[038] The amou nt of force (N) required to compress each spring type by 65% is shown in Fig. 6. The best designs for recovery and lack of plastic deformation were 72A (98% recovery) and 72-H1 (91% recovery). Spring 72-H4 exhibited 95% recovery, but with plastic deformation.

Example 2 - Compressibility of different triple-helical springs

[039] We tested the amount of force required to produce 25% compression in four different triple-helical springs. Figure 7 shows the four springs tested: 72A, 73A1, 73A2, and 73B1 (from left to right). Figure 8 shows the amount of force (N) required to produce a particular amount of displacement in each spring type.

Example 3 - Compressibility of hexagonal lattice grids

[040] We tested the amount of force required to produce 25% compression in two different hexagonal lattice grids of seven triple-helical springs. Figu re 9 shows the two spring grids tested : 73-A3, and 73B2 (from left to right). Figu re 10 shows the amount of force (N) required to produce a particular amount of displacement in each spring grid type. Example 4 - Compressibility of Hl-based arrays

[041] We tested the amount of force required to produce 65% compression in different H l- based spring arrays: 72-I1-Z15-2 (7 X 72A springs, 33 spacing); 72-J2-Z15-2 (7 Spring grid of 72H1 with 4mm ribbon); 72-J3-Z15-4 (3 spring grid of 72H 1 with 3 mm ribbon and no supports); 72-J3-Z16-6 (3 spring grid of 72H1 with 3 mm ribbon and supports); and 72-J4-Z15-2 (3 spring grid of 72A with 3 mm ribbon). Results are shown in Fig. 11.

Example 5 - Effect on recoil of CNF fill

[042] We tested the effect of cellu lose fill (compressed nanofibers, "CNF") on the recoil of a 3X3 spring grid (17 mm spring height, 75mm width). The resu lts are shown below.

Scaffold Fill Type % Compression Start Final Recovered % of Length

Example 6 - Effect on compressibility of CNF fill

[043] We tested the effect of cellu lose fill (compressed nanofibers, "CNF") on the force (N) required to produce 25 % compression in hexagonal lattice grids of seven springs. The resu lts are shown in Fig. 12.

Example 9 - Effect on compressibility of CNF:Pulp fill mixtures

[044] We compared the effect of compression of hexads on different mixtu res of CN F and paper pulp. We tested three different fills: CNF alone (1:0 CNF:pulp); a 75:25 mix of CNF:pulp; and a 1:1 mix of CNF:pulp. Resu lts are shown in Fig. 13.

Example 10 - Preparation of CNF/Pulp blends

[045] We prepared five different CNF/Pulp blends as shown below.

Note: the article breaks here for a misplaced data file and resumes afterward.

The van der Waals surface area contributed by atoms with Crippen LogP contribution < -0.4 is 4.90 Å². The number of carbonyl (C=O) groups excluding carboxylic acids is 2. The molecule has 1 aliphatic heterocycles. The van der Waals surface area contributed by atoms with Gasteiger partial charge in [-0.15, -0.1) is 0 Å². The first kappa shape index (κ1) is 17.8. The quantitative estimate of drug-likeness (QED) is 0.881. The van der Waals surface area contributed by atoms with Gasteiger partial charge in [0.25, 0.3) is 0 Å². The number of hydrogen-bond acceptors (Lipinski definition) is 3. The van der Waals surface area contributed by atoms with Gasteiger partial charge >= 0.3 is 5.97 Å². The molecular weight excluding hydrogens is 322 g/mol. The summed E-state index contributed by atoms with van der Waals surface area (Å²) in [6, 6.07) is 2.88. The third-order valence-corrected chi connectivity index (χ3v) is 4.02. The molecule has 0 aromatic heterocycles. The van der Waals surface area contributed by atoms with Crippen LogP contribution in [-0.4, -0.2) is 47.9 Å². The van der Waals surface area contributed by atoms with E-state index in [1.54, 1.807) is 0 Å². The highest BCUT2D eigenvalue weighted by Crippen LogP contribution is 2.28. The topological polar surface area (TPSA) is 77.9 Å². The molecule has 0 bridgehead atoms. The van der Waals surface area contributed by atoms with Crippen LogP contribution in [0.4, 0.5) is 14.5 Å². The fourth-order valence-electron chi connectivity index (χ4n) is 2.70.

Reagent Stock% 258-15A 258-25B 258-15C 258-15D 258-15E

CNF delivery form 2.99 130 97.5 65 32.5 0

Sappi pulp 4.6 0 21.125 42.25 63.375 130 Water 100 0 0 0 0 0

% Sappi pulp 0 25 50 75 100

% total solids 2.99 3.28 3.62 4.05 4.6

Example 11 - Effect on compressibility of different CNF:pulp fills

[046] We tested the effect of different mixtures of CNF:pu lp on the amount of force req uired to produce a particular displacement. Results are shown in Fig. 14.

Example 12 - Effect on compressibility of different CNF:pulp:chitosan fills

[047] We compared the effect of 100% CNF fill on compressibility of a J3 structure to 85:15 CNF hitosan fill and 42.5:24.5:15 CNF:pu lp:chitosan fill. The results are shown in Fig. 15.

Example 13 - Effect on compression cycle and fill material on compressibility and recoil of J3 structure

[048] We compared the compressibility and recoil of an unfilled J3 structure on the first and second compression cycle. The results are shown in Fig. 16 and the table below.

Sample ID Height Initial (mm) Height After (mm) % Recoil from Initial

J3-cycle 1 45.48 41.32 91%

J3-cycle 2 41.32 37.57 91%

[049] Next, we compared the compressibility and recoil of a filled and an unfilled J3 structure. The results are shown in Fig. 17 and the table below.

Sample ID Height Initial (mm) Height After (mm) % Recoil from Initial

J3 45.48 41.32 91%

J3, 100% CNF 45.84 37.48 82%

[050] Next, we compared the compressibility and recoil of unfilled J3 structure to J3 structu res filled with different materials. The results are shown in the table below. Sample ID Height Initial (mm) Height After (mm) % Recoil from Initial

Example 14 - Effect on compression cycle and fill material on compressibility and recoil of J3 structure

[051] We compared the compressibility of filled and unfilled J4 structures. Different fills employed include 95:5 CNF:Chitosan; 90:10 CNF:Chitosan; 85:15 CNF:Chitosan; 47.5:47.5:5 CNF:Pulp:Chitosan; 45:45:10 CNF:Pulp:Chitosan; The results are shown in Fig. 18.

[052] Next, we compared the compressibility and recoil of an unfilled J4 structure to J4 structures filled with different materials. Different fills employed include 100% CNF; 85:15 CNF:Chitosan; and 42.5:42.5:15 CNF:Pulp:Chitosan. The results are shown in Fig. 19 and the table below.

Sample ID Height Initial (mm) Height After (mm) % Recoil from Initial

J4 36.31 34.19 95%

J4, 100% CNF 36.12 31.28 87%

J4, 85:15 38.92 30.34 78%

CNF:Chitosan

J4, 42.5:42.5:15 39.22 25.11 64%

CNF:Pulp:Chitosan

[053] We repeated the experiment using a wider variety of mixed fills, The results are shown in the table below.

Sample ID Height Initial (mm) Height After (mm) % Recoil from Initial

J4 36.31 34.19 95% J4, 95:5 CNF:Chitosan 37.28 24.43 65%

J$, 90:10 36.19 24.11 67%

CNF:Chitosan

J4, 85:15 37.36 27.17 73%

CNF:Chitosan

J4, 47.5:47.5:5 37.25 27.64 74%

CNF:Pu lp:Chitosan

J4, 45:45:10 37.49 26.59 71%

CNF:Pu lp:Chitosan

J4, 42.5:42.5:15 37.83 28.87 76%

CNF:Pu lp:Chitosan

Example 16 - CMC-based CNF Thermal Foam

[054] We developed two different formulas for CMC-based CNF thermal foam fills, and used those fills to fill B2 hex/J3 Triad cages. The formulas for the fills are shown in the table below.